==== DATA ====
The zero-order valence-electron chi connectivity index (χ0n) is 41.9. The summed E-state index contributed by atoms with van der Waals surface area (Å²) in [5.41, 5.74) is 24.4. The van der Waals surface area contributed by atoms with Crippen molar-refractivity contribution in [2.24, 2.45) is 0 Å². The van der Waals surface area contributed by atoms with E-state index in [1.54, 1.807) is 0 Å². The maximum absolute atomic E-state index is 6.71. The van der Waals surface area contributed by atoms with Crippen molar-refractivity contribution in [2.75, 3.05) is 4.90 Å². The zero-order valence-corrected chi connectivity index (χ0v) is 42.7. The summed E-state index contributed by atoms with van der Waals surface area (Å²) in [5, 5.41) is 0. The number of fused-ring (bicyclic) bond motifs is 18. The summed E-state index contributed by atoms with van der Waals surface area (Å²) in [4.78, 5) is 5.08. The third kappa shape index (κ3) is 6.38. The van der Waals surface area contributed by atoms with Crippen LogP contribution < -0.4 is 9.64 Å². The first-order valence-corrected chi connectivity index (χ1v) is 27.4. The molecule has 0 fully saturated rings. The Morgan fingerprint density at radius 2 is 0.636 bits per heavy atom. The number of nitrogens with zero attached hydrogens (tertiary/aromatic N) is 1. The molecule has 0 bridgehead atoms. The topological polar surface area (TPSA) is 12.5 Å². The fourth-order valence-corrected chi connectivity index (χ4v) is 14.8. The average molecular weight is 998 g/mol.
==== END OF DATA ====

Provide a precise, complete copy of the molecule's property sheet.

The zero-order valence-electron chi connectivity index (χ0n) is 41.9. The summed E-state index contributed by atoms with van der Waals surface area (Å²) in [5.41, 5.74) is 24.4. The van der Waals surface area contributed by atoms with Crippen molar-refractivity contribution in [2.24, 2.45) is 0 Å². The van der Waals surface area contributed by atoms with E-state index in [1.54, 1.807) is 0 Å². The maximum absolute atomic E-state index is 6.71. The van der Waals surface area contributed by atoms with Crippen molar-refractivity contribution in [2.75, 3.05) is 4.90 Å². The zero-order valence-corrected chi connectivity index (χ0v) is 42.7. The summed E-state index contributed by atoms with van der Waals surface area (Å²) in [5, 5.41) is 0. The number of fused-ring (bicyclic) bond motifs is 18. The summed E-state index contributed by atoms with van der Waals surface area (Å²) in [4.78, 5) is 5.08. The third kappa shape index (κ3) is 6.38. The van der Waals surface area contributed by atoms with Crippen LogP contribution < -0.4 is 9.64 Å². The first-order valence-corrected chi connectivity index (χ1v) is 27.4. The molecule has 0 fully saturated rings. The Morgan fingerprint density at radius 2 is 0.636 bits per heavy atom. The number of nitrogens with zero attached hydrogens (tertiary/aromatic N) is 1. The molecule has 0 bridgehead atoms. The topological polar surface area (TPSA) is 12.5 Å². The fourth-order valence-corrected chi connectivity index (χ4v) is 14.8. The average molecular weight is 998 g/mol.